Is fashion going to re-generate? A quick look at the Italian context

In Italy we have a huge asset based on Textile, Apparel and Fashion business: it is one of the most strategic industries in our economy, with around 45.000 companies, 400.000 workers and a global revenue of 55 billion euro (figures by Confindustria 2019). It is a complex, fragmented supply chain, still based on small to medium family business, often aggregated into districts.

As in many other countries, it is dealing with a challenge in terms of re-organization and transformation, to become more sustainable and move to a circular model.

This transition, strongly pushed or affected by European regulations, is even more critical in Italy, as we mostly import natural fibres (we do not produce them internally) and we generate growing volumes of textile waste (around 2 kg per person per year). So, we buy lots of raw materials as manufacturers and we throw away many finished products as consumers. Our fashion system is unbalanced.

A circular model, designed to recycle and reuse materials, could strongly benefit the whole supply chain by recovering “second raw materials” and reducing the final waste disposal. Italian districts, with so many small companies working in the same area, could be the ideal scenario to implement, test and improve new circular solutions.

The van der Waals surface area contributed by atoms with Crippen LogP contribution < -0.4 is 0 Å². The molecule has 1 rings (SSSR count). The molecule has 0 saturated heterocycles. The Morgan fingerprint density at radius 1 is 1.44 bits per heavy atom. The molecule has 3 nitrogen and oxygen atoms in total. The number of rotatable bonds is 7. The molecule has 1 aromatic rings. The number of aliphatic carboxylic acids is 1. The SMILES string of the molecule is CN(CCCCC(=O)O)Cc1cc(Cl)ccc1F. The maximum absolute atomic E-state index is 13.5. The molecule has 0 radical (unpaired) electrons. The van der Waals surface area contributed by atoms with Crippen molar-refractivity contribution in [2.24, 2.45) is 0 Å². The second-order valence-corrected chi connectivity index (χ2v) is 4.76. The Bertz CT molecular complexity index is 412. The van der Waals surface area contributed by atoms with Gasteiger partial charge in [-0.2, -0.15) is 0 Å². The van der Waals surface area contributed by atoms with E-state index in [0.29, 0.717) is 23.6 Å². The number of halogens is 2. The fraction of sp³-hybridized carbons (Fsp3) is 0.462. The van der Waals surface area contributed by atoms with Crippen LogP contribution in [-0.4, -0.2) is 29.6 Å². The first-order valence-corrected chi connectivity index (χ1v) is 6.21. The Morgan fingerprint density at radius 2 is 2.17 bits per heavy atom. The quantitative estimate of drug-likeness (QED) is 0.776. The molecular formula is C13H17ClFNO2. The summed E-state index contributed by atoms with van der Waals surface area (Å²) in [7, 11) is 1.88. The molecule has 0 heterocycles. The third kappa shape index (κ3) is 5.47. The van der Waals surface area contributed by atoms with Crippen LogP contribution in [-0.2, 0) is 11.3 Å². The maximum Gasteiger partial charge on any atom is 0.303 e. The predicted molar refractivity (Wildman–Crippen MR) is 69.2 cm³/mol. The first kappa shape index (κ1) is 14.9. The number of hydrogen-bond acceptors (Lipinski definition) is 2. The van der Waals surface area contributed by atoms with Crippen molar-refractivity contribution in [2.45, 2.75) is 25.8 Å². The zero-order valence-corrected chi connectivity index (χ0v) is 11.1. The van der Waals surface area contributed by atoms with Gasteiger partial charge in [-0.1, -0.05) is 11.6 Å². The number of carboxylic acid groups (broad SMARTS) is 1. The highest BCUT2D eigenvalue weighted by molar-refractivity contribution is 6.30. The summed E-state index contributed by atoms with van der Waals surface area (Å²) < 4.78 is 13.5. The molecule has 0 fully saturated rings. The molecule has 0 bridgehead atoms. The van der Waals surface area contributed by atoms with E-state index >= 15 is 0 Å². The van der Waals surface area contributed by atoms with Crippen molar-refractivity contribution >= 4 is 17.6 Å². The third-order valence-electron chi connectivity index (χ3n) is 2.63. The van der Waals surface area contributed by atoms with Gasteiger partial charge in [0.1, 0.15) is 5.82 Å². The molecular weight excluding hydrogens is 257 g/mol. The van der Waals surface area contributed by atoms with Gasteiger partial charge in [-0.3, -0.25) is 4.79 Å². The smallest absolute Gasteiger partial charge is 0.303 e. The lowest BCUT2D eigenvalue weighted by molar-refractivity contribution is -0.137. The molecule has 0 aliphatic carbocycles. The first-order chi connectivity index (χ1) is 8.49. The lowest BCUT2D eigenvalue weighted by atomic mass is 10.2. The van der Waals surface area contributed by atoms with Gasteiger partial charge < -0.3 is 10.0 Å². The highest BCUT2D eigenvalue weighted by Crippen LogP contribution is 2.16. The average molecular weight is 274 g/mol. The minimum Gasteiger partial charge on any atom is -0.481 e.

We must keep in mind that the main goal should be to place on the market safe products (without danger for people and planet), to produce with minimum impact for the environment (save water consumption and reduce GH emissions), to offer products that could be longer used and easily disposed, with reasonable costs, at the end of their life cycle.

Textile industry has specific, challenging issues.

Recycle is much complicated, as products are often multi-materials (with a mix of synthetic fibres, stretch fabrics, heat-sealed linings, fake leather components, synthetic seams). Also, pure virgin fabrics are low quality and low cost, and it is often impossible to re-use them.

Safety is critical as well, because products are often subjected to chemical treatments (preparation, dyeing and finishing of fabrics) which can potentially impact on health.

Furthermore, legal constraints must be considered: in Italy textile waste is a “special waste” to be disposed in controlled landfill and possibly re-used in other production chains.

Sustainability is clearly a global topic, but in our Italian supply chain we can implement our peculiar model, involving the whole supply chain with a solid action plan.

We can focus on 3 main innovation areas:

  • Pre-production: to design long lasting and environment friendly products, which could be easily reused, reconverted, disassembled and disposed.
  • Production: to encourage new consumption models where repairs, reuse and sharing are a standard.
  • Post-production: to innovate, improve and optimize recycling and upcycling processes.

Logistics can have an impact on each area: direct impact through operations (i.e. quality control, reconditioning, order fulfilment for rental or resale), but even indirect impact as a coordinator and facilitator between different actors in the supply chain (manufacturers, distributors, consumers, service suppliers).


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